I wonder...has anyone ever stopped to think that maybe Jack Thompson's inflammatory tactics are part of a deeper plan?
Jack Thompson had his Wikipedia article temporarily pulled and locked, and now is threatening GamePolitics editor Dennis McCauley. Given his seeming love for media attention, it seems odd that Jack would start threatening the press in such a way.
The way I see it, one of three things is going on.
First option: Jack has actually lost it. The pressure from having his every action analyzed and his works laid bare by a group of people (gamers) that he deems so beneath himself as to not even warrant contempt, in addition to the pressure on his work from investigations by the Florida Bar Association, his losing pro hoc vice standing in Alabama, and his increasingly less frequent appearances on television could potentially have led to a psychological fracture. However, I don't think so.
Second option: Jack doesn't know how to be any other type of lawyer except for a hardball lawyer. In our judicial system, it's an unfortunate reality that quite often, the most aggressive side wins in any civil lawsuit. The mere threat of legal action can send shivers down the spine of most Americans due to the enormous cost of defending one's self in court. I think this has a lot to do with it, but I think it's really in support of option three...
Third option: Jack believes that by doing this, he is going to lose the battles, but win the ultimate war. Every time one of these new anti-videogame laws comes out, Jack tries to be right there in the forefront. He's hardly an expert on videogames or their alleged side effects. The studies he quotes are discredited almost across the board. His "scorched earth" tactics and blatant disregard for his opposition only inflames the general gaming populance even more...and that could very well be the plan.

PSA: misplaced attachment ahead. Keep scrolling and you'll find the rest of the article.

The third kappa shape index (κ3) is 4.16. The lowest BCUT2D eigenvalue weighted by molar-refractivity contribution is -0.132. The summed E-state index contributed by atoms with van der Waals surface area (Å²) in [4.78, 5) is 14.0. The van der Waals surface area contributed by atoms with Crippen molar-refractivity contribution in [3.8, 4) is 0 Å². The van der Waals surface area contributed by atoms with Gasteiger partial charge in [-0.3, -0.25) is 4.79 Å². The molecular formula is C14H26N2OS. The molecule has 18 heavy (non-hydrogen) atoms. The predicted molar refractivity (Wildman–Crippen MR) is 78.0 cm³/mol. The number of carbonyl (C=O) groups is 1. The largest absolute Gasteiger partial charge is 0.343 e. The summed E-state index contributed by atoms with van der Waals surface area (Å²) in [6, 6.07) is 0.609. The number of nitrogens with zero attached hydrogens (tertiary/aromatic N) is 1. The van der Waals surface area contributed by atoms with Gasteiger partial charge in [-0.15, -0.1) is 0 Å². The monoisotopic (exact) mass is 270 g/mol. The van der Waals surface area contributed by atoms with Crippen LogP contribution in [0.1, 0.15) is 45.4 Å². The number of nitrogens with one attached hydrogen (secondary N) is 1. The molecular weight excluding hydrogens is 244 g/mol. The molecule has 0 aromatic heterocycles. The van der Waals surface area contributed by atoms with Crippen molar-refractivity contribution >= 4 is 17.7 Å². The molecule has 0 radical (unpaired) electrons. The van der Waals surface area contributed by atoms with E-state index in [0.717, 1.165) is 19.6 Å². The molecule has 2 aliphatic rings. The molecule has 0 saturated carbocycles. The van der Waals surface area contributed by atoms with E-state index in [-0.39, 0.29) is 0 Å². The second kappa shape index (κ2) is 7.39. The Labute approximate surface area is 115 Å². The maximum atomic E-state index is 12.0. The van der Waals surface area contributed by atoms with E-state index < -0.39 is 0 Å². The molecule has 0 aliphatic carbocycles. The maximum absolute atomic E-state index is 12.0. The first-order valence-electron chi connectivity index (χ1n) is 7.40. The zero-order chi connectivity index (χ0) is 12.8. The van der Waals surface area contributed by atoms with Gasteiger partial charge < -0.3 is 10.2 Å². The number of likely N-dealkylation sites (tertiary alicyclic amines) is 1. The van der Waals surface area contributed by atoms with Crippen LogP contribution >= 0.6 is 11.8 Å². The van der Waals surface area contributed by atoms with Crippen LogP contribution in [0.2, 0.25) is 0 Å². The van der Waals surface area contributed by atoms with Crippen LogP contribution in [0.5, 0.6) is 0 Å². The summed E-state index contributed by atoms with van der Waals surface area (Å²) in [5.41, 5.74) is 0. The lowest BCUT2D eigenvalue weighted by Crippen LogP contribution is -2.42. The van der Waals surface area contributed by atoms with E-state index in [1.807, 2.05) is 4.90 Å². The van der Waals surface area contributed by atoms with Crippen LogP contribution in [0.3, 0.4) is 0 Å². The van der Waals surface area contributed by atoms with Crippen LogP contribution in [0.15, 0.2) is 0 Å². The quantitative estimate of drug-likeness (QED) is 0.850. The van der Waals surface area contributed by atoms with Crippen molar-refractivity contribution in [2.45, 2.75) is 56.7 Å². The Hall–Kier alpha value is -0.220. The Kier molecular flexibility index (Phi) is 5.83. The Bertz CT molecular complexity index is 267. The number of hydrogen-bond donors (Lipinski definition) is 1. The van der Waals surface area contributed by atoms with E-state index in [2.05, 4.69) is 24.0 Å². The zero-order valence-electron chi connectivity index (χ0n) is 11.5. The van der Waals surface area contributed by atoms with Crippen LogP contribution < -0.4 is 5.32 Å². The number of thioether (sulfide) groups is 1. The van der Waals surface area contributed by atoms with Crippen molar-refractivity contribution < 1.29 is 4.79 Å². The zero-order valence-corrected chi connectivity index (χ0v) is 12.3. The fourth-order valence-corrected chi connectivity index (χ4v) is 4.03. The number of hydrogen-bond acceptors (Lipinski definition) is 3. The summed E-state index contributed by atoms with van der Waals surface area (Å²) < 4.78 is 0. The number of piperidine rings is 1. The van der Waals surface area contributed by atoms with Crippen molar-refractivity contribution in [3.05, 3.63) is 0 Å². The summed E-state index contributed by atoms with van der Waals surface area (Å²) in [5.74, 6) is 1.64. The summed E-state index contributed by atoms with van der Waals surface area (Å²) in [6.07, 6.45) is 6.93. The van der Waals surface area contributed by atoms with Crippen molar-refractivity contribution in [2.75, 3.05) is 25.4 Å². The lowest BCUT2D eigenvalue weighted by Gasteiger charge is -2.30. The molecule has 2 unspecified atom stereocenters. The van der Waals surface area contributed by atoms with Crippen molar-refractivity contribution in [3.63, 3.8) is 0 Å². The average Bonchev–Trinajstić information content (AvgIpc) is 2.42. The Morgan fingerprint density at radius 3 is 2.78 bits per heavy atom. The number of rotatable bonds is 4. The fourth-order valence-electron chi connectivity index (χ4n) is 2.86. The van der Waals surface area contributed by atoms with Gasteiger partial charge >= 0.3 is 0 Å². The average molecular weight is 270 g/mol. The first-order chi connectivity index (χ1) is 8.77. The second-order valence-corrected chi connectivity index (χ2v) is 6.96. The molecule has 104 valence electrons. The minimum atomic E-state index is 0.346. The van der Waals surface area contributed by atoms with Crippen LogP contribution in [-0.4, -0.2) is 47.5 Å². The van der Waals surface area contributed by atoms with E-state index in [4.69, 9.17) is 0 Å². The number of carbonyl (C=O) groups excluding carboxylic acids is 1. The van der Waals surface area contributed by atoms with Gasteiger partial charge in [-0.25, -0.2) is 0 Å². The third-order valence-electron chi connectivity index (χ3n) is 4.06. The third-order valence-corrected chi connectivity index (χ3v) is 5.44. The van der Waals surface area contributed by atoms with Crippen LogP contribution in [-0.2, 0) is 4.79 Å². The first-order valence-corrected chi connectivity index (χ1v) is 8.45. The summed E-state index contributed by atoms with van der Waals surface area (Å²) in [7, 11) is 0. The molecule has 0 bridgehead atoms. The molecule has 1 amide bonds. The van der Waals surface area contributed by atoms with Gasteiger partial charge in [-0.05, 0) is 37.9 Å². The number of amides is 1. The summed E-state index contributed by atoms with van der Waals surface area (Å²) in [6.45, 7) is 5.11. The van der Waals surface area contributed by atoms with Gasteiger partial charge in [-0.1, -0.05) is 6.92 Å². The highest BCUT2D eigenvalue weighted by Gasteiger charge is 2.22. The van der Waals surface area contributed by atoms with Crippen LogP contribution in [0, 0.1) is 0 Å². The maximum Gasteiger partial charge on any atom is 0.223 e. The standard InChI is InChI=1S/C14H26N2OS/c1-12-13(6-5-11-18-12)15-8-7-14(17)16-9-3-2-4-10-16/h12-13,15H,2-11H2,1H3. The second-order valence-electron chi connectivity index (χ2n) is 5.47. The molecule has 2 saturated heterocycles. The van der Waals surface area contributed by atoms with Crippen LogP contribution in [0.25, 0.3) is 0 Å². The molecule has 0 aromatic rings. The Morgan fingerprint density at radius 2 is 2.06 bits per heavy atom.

The more I read of GamePolitics and the news, the more of a disturbing trend that I see. Rather than work with their local legislatures to show that these laws are unnecessary, show how the work that the ESA and ESRB are doing provides sufficient information to parents who care to look for it on the package, or showcase games that shouldn't be banned but would be by any of the pending or contested legislation, the vast majority of gamers are content to just attack the person who has become a personification of the mentality behind these laws. In other words, rather than attack the laws, they attack Jack.
Jack Thompson, by becoming a lightning rod, may be hoping that by becoming a martyr to the cause, he can get one of these bills to pass and potentially pass constitutional muster. After all, it's difficult to win a war in Washington if all of our troops are focused on a small and unimportant skirmish in Florida. While I hate to use this example, he's creating diversions so that the "moral minority" hobbits can toss the One Bill into the fiery depths of U.S. law.
As gamers, we can't just forget Jack, but we have to put him in perspective. He's not the captain leading the battle charge, or the general planning the assault. He's a loony private that's acting as a decoy, leading us away from where we need to be.
The best way to fight Jack is to not fight him, but to incite discontent in their army. Do you have game developers in your town? Talk to your city representative, and show them how laws like this could lead to high tech jobs leaving your area for good. Is one of these laws being considered in your state? Organize a protest on the steps of the Capitol.
Hrm...I wonder what it would take to mobilize gamers to show that we have the numbers to back our position. It would be rather interesting to see if we could Zerg-rush Washington, D.C. and have a "Million Mario March."
Actually, that would be an interesting experiment. How many gamers do you think we could get in Washington, D.C. this September? Two months before the election, stand up in front of the Washington Monument and declare that as a voting bloc, we will target any elected representative who has supported anti-game legislation. After all, it doesn't take l33t skillz to vote for someone else. All it takes is for us to show up.